Several generic limitations of retrospective studies based on healthcare claims data also should be noted. All such databases contain errors of omission and commission in coding. In addition, certain biases in coding may exist, such that patients who, for example, are hospitalized for CINC may be more likely to have ‘neutropenia' (ICD-9-CM 288.0) designated as a secondary (or even primary) diagnosis on future encounters as opposed to patients without a history of these complications, all else being equal. Moreover, information often is not available for one or more clinically important parameters (e.g. in our study, ANCs and performance status), and pertinent medical history can be left-censored (e.g. receipt of chemotherapy and neutropenic complications occurring before the time period of the study database are unobservable). Thus, as noted above, although most index courses of chemotherapy probably represent the first course of treatment subsequent to the diagnosis of MBC, we cannot be certain that this was the case for all patients in the study population. The impact of these limitations on our results cannot be assessed within the scope of this study.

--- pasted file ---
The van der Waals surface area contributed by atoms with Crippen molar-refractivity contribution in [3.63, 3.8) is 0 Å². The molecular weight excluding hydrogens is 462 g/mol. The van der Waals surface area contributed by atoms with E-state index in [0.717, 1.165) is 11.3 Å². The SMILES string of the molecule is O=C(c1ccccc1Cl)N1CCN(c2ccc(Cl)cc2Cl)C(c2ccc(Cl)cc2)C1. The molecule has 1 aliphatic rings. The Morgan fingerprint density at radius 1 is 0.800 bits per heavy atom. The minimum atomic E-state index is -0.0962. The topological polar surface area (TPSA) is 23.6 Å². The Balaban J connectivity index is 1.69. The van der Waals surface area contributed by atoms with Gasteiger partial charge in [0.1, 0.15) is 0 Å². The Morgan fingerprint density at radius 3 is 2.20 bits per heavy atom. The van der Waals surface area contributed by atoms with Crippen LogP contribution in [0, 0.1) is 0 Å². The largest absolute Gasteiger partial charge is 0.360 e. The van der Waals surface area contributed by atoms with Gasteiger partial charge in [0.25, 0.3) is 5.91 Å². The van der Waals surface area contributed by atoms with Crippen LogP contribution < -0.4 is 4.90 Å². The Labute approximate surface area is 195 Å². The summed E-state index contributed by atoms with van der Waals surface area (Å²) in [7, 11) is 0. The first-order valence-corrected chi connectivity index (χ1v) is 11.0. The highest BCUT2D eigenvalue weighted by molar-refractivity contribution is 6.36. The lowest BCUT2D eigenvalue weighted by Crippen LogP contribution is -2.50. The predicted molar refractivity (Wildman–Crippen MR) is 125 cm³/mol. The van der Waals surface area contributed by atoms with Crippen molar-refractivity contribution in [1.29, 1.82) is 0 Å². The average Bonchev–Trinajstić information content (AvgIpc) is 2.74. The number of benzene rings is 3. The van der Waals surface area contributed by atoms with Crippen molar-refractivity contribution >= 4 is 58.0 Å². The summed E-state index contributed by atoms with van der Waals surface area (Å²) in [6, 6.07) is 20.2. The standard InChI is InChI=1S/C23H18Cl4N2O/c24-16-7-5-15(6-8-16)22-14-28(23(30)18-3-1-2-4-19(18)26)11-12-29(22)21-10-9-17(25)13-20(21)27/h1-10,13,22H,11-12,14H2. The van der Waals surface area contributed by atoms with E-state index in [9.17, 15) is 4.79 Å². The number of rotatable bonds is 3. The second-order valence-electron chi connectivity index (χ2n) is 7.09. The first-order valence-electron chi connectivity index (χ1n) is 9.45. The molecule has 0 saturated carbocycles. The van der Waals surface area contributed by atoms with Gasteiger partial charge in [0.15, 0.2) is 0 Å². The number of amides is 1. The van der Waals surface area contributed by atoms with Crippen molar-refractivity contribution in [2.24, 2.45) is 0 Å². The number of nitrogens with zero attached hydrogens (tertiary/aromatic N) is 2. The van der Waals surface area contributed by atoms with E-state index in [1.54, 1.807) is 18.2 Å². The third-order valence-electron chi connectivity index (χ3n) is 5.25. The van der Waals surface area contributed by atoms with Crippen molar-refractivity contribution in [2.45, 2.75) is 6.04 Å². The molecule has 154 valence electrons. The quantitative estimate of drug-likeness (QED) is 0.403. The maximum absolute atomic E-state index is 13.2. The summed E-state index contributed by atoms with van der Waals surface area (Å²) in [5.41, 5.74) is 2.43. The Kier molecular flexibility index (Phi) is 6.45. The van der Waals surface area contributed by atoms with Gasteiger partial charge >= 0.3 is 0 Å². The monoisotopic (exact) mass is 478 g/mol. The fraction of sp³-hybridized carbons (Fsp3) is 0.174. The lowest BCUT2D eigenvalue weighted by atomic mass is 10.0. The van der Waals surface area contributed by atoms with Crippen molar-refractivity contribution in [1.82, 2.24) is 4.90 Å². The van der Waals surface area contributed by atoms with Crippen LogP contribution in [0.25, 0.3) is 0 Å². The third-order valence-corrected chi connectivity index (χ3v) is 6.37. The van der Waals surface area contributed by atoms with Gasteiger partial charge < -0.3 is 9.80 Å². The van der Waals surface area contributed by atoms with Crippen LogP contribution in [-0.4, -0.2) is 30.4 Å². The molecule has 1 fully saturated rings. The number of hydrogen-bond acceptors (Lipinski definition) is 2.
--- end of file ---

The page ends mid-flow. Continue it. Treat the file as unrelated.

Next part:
In addition to these generic limitations of healthcare claims data, several limitations specific to our study should be noted. First, for some patients, an HCPCS Level I code for the administration of chemotherapy would have been present without any HCPCS Level II codes for specific chemotherapy agents. Not knowing whether or not the agent-specific codes had been omitted erroneously, the HCPCS Level I code had been incorrectly entered or chemotherapy had been obtained from another source (e.g. investigational drug study), we excluded such patients (i.e. those with missing drug information) from analyses. Second, chemotherapy regimens may be misclassified for patients who received combination therapy with a taxane or anthracycline agent and a new chemotherapy agent during the period in which a unique code is not available. However, only a handful of new myelosuppressive chemotherapy agents were approved for use in the USA during the period of interest, and all such agents were either infrequently used in clinical practice or not indicated for use as combination therapy with a taxane or anthracycline agent in the treatment of MBC. Third, patients obtaining chemotherapy or CSF agents via the retail pharmacy were excluded from analyses since the precise dates of administration cannot be determined in healthcare claims databases. Fourth, our study sample was comprised principally of cancer patients with private healthcare coverage who were less than 65 years old. Our study population may thus not have been representative of the entire population of women with MBC in the USA, which would limit the generalized application of its findings.